Monitoring and enforcing Code

The Bill provides for the enforcement by the Authority of the Code including the ability to apply for interim injunctions against an industry participant in relation to a breach of the Code and the power to obtain information from participants, permit their officers and employees to be interviewed, allow access to premises, and provide all other assistance to enable the Authority to carry out its functions and exercise its powers (Part 2, Subpart 4, Clauses 48-54).

Rulings Panel's powers and procedures and appeals

The Bill provides for the Rulings Panel to hear complaints concerning breaches by industry participants of the Code and regulations. It has remedial powers including the power to order payment of a pecuniary penalty of up to $2 million, to make compliance and compensation orders, and to terminate rights to bid or offer under the Code. These are the same remedial powers as it currently has and they will continue to be subject to limitations set out in the regulations. The procedures of the Rulings Panel are, and will continue to be, set out in regulations. A right of appeal on questions of law and certain defined issues (such as the amount ordered by the Rulings panel under a pecuniary penalty order) lies to the High Court with a right of further appeal to the Court of Appeal. Judicial review actions are not precluded (Part 2, Subpart 4, Clauses 55-73).

Separation of distribution from certain generation and retailing

The Bill provides for separation rules principally as follows:

  • ownership separation rules if a person is involved both in a distributor and in a generator with more than 100 MW of generation connected to the national grid;
  • corporate separation and arm's-length rules if a person is involved both in a distributor and in either or both of: a generator that generates more than 10 MW of generation connected to the distributor's network; a retailer that retails more than 5 Giga Watt hours per year to customers connected to the distributor's network;
  • use-of-systems agreement rules if a connected retailer retails more than 5 Giga Watt hours per year to customers connected to the distributor's network;
  • rules preventing persons involved in distributors from paying retailers in respect of the transfer of the retailer's customers;
  • no-discrimination rules that apply when distributors, and electricity trusts or customer co-operatives that own them, pay dividends or rebates (Part 3, Subpart 1, Clauses 74-81).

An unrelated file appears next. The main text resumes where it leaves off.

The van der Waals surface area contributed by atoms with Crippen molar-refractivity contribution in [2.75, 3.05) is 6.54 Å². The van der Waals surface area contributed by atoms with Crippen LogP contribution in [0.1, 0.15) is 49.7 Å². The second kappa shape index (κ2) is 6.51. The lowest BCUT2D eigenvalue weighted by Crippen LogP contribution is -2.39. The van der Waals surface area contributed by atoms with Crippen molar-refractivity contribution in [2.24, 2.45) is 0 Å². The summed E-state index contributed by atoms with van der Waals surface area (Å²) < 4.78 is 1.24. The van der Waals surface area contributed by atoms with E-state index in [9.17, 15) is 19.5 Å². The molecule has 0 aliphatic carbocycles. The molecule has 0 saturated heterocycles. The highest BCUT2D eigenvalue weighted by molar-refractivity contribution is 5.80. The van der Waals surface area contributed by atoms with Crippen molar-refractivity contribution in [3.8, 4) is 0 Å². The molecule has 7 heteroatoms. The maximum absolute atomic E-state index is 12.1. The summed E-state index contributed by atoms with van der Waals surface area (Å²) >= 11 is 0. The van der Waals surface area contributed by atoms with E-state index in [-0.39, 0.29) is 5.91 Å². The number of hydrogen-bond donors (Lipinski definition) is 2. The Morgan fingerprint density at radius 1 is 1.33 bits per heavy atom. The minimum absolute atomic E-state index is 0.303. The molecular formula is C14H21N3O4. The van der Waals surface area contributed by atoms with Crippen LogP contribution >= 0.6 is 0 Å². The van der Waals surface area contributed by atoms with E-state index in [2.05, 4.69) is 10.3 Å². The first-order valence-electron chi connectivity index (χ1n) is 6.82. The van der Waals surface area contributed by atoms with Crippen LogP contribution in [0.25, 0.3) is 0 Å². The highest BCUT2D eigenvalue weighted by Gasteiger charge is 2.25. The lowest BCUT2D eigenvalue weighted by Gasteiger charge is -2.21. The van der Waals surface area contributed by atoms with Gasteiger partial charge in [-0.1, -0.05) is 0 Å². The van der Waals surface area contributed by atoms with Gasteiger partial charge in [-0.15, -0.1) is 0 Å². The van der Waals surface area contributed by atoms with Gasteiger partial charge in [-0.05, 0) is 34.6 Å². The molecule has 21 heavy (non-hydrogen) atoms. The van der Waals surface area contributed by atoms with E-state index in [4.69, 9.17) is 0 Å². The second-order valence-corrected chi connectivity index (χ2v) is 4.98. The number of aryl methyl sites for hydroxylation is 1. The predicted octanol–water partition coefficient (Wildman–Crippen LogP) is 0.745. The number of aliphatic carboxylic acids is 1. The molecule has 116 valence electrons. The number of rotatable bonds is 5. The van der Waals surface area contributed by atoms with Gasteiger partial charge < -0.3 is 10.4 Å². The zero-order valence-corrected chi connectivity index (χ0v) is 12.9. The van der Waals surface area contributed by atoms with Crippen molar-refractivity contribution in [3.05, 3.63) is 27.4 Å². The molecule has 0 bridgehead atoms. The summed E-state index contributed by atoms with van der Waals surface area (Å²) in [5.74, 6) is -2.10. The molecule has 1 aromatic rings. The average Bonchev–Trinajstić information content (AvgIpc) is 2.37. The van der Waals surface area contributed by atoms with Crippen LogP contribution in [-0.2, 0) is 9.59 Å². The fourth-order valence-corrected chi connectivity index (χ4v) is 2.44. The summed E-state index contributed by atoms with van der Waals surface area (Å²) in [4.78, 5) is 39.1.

The Bill provides specifically for enforcement of these rules. The main features are as follows:

  • various remedies are available from the High Court. These are pecuniary penalties, injunctions, damages, and other orders. These remedies are carried forward from the Electricity Industry Reform Act 1998;
  • Penalties may be ordered by the High Court ( for a corporate body, the maximum penalty would be the greater of $10 million or three times the value of any commercial gain or ten percent of the turnover);
  • appeals against High Court decisions can be made in accordance with the general rules in the Judicature Act 1908 about appeals to the Court of Appeal;

The Commerce Act 1986 applies with modification to enforcement powers (Part 3, Subpart 2, Clauses 82-96).

Industry participants and consumers

The Bill provides for dispute resolution schemes for consumers and others. Transpower and every distributor and retailer must be a member of the scheme. The scheme is either an approved scheme (designed and established to deal with both electricity and gas) or the regulated scheme (Part 4, Subpart 1, Clauses 97-100).

Copyright: © NZ Parliamentary Library, 2009
Except for educational purposes permitted under the Copyright Act 1994, no part of this document may be reproduced or transmitted in any form or by any means, including information storage and retrieval systems, other than by Members of Parliament in the course of their official duties, without the consent of the Parliamentary Librarian, Parliament Buildings, Wellington, New Zealand.This document may also be available through commercial online services and may be viewed and reproduced in accordance with the conditions applicable to those services.

  1. Electricity Industry Bill, 2009 No 111-1, Explanatory note, General policy statement, Overview, p. 1.   [back]
  2. Electricity Industry Bill, 2009 No 111-1, Explanatory note, General policy statement, Background, p. 2.   [back]
  3. Ibid.   [back]
  4. Media Statement, Hon Gerry Brownlee, Energy sector transformation to benefit consumers, 9 December, 2009.   [back]